Singapore’s stock market is finally getting some love again.
With almost two months of the year to run, the Straits Times Index has already notched up its best annual performance since 2012 amid an economic recovery and a stronger currency.
The city-state’s equity funds received some $2bn in 10 straight months of inflows, the most annually since 2007, according to data from asset allocation tracking company EPFR Global. That’s more than the combined inflows of the past five years and the longest monthly rally since mid-2013, the data show.
The city-state has posted solid growth in the past two quarters as global trade continues to rebound, supporting its export-oriented economy. The central bank said last month the country’s economic growth will probably come in at the upper half of the 2% to 3% forecast range, its fastest rate since 2014. The property market has shown signs of a turnaround, while banks have benefited from stronger lending and improved interest margins.
“There has been increased interest in Singapore given its positive leverage to global growth and reflation,” said Desmond Loh, a fund manager at JP Morgan Asset Management. “Apart from an improvement in stock-specific fundamentals, strong export performance coupled with low inflation has also led to a gradual strengthening of the Singapore dollar,” he said, adding that expectations of further strength in the currency could be supportive of additional inflows.
The Singapore dollar has gained more than 6% versus the greenback this year, set for its first annual appreciation since 2012. The Straits Times Index fell 0.1% at the close in Singapore, tracking declines in Asian markets, after rising as much as 0.2% earlier.
DBS Group Holdings, Oversea-Chinese Banking Corp and United Overseas Bank, the three local banks which account for almost 40% weighting in the benchmark stock gauge, have led the rally as they benefit from rising income from wealth management and lending. That’s helped offset the impact of bad loans in the energy-services industry. Analysts forecast the banks will to be able to charge clients more for loans in 2018 as domestic interest rates, which are partly driven by the outlook for US rates, continue rising.
Property stocks have also outperformed the benchmark index’s 19% gain in 2017, with developers such as City Developments Ltd and UOL Group advancing 45% and 47% respectively. En-bloc sales, or redevelopment deals, have exceeded S$5bn ($3.7bn) this year, the most since 2007, according to OCBC, and home prices rose for the first time in four years in September.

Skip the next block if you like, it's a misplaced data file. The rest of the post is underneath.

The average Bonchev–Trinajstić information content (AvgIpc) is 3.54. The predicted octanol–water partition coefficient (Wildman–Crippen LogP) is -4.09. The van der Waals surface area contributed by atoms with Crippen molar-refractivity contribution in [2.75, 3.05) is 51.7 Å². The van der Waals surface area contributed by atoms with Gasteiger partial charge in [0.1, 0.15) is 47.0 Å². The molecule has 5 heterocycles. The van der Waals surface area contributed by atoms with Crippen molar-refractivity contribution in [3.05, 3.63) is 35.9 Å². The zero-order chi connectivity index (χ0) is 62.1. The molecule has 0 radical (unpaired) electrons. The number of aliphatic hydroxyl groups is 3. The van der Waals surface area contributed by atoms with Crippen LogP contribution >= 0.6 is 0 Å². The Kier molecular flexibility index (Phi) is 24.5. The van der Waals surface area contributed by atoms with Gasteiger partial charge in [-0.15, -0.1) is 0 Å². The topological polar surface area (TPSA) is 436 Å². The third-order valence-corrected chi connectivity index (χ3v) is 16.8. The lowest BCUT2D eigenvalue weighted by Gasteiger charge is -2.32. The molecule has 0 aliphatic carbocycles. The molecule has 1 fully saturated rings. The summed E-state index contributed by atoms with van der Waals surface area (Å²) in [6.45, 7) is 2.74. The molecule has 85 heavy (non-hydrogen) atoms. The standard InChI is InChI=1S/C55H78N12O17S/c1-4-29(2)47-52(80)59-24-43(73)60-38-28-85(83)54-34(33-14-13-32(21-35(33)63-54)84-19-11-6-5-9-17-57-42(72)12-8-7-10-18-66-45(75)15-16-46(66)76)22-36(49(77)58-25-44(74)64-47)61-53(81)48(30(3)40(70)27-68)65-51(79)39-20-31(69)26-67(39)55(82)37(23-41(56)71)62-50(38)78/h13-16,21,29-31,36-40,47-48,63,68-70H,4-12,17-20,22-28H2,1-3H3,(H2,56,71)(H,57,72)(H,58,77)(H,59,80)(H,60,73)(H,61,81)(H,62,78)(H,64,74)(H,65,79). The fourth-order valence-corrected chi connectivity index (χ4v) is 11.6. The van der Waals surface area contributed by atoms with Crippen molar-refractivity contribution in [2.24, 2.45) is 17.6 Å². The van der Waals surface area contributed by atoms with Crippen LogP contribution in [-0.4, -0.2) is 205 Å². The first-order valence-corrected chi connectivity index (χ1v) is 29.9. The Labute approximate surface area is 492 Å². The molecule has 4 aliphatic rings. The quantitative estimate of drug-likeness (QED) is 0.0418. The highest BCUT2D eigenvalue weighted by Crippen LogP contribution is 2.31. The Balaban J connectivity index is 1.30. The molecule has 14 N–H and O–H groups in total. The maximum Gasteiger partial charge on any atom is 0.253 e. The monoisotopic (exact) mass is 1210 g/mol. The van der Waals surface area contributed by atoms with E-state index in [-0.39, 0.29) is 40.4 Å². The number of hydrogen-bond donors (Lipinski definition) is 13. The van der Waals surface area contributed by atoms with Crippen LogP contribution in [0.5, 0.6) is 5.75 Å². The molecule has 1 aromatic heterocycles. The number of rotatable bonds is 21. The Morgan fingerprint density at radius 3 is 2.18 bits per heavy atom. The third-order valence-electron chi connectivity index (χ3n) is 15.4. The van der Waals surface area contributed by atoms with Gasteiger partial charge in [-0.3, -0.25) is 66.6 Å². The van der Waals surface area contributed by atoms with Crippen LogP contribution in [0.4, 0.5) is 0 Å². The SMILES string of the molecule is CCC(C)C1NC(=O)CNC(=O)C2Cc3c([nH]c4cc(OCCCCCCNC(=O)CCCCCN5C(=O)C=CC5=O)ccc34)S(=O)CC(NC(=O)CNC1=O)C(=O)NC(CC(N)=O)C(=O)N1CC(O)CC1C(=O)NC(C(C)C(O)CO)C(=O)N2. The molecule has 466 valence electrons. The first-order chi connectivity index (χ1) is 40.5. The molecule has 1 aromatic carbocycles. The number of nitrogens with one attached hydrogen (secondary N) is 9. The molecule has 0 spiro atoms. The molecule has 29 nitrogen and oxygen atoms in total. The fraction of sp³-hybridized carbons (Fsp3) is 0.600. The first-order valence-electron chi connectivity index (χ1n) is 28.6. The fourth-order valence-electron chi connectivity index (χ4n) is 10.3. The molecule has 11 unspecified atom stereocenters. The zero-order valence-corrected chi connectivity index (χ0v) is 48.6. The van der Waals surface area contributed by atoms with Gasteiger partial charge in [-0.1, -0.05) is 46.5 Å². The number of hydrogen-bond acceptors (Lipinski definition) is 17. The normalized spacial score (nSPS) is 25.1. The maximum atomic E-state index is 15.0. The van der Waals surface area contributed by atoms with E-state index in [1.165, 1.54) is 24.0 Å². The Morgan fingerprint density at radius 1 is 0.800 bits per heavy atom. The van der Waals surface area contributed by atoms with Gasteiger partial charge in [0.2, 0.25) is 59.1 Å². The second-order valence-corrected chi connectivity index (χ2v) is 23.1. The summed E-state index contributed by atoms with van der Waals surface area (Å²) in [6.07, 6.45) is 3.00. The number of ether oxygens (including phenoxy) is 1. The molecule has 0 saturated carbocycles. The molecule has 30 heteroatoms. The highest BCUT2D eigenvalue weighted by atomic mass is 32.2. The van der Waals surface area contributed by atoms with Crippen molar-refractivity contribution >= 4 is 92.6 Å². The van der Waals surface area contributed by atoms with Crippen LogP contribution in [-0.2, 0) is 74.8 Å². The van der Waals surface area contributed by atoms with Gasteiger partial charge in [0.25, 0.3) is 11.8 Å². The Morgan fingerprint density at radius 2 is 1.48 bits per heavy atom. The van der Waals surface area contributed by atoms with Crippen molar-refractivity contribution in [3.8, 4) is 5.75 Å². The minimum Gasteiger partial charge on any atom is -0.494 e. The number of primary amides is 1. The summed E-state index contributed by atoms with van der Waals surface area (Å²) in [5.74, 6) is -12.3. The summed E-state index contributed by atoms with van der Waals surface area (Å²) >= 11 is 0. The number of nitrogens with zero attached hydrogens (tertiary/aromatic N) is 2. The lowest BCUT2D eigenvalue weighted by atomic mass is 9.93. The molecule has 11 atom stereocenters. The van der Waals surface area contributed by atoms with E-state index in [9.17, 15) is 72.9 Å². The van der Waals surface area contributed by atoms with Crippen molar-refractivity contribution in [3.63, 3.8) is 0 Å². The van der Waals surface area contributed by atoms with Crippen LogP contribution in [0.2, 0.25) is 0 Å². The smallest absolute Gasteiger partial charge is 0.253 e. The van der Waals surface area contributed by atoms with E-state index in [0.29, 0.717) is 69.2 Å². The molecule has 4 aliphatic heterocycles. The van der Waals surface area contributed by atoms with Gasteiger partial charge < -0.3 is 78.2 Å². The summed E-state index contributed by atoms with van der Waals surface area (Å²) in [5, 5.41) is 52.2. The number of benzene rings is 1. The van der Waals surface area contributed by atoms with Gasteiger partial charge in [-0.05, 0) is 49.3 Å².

“In the past two years, there has been a lot of turbulence in the Asian region, Singapore as one of the more exposed economies had been skipped over by investors for other growth regions,” said Jingyi Pan, a market strategist at IG Asia Pte. “But this year, given the broad-based growth in the Asian region, that’s contributing to some of the optimism” for Singapore stocks, she said.
Even so, Singapore stocks are the cheapest in Southeast Asia as the equity gauge trades at 14.2 times estimated earnings for the next 12 months, compared to its Malaysian and Philippine counterparts at 15.3 times and 18.3 times respectively.
The benchmark equity gauge is likely to keep rising till July next year if earnings continue to grow and there are no external shocks, according to Andrew Chow, head of research at United Overseas Bank’s brokerage unit. The gauge could reach 3,730 by the end of 2018 if earnings surprise on the upside, he wrote in a note this week.
Kenneth Tang, who helps manage $184.1bn at Nikko Asset Management, sees “more subdued” returns in 2018.
“We are still positive, but we have moderated some expectations for certain companies that have already done very well,” he said. As property, financials and technology stocks tend to be the first to rally in an economic upturn, companies that are more mid-cycle such as capital goods and industrials are likely to get “more tailwind of growth” in 2018, he said.
For JPMorgan’s Loh, banking and property stocks can still continue to rise as fundamentals improve and valuations are “still reasonable”.
“Banks in particular could see higher dividends as they look to potentially shed excess capital, while recent landmark land transactions suggest that property developers have become more confident of the property market outlook,” he said.
A frontal view of the Singapore Exchange building. The city-state’s equity funds received some $2bn in 10 straight months of inflows, the most annually since 2007,
according to data from asset allocation tracking company EPFR Global.
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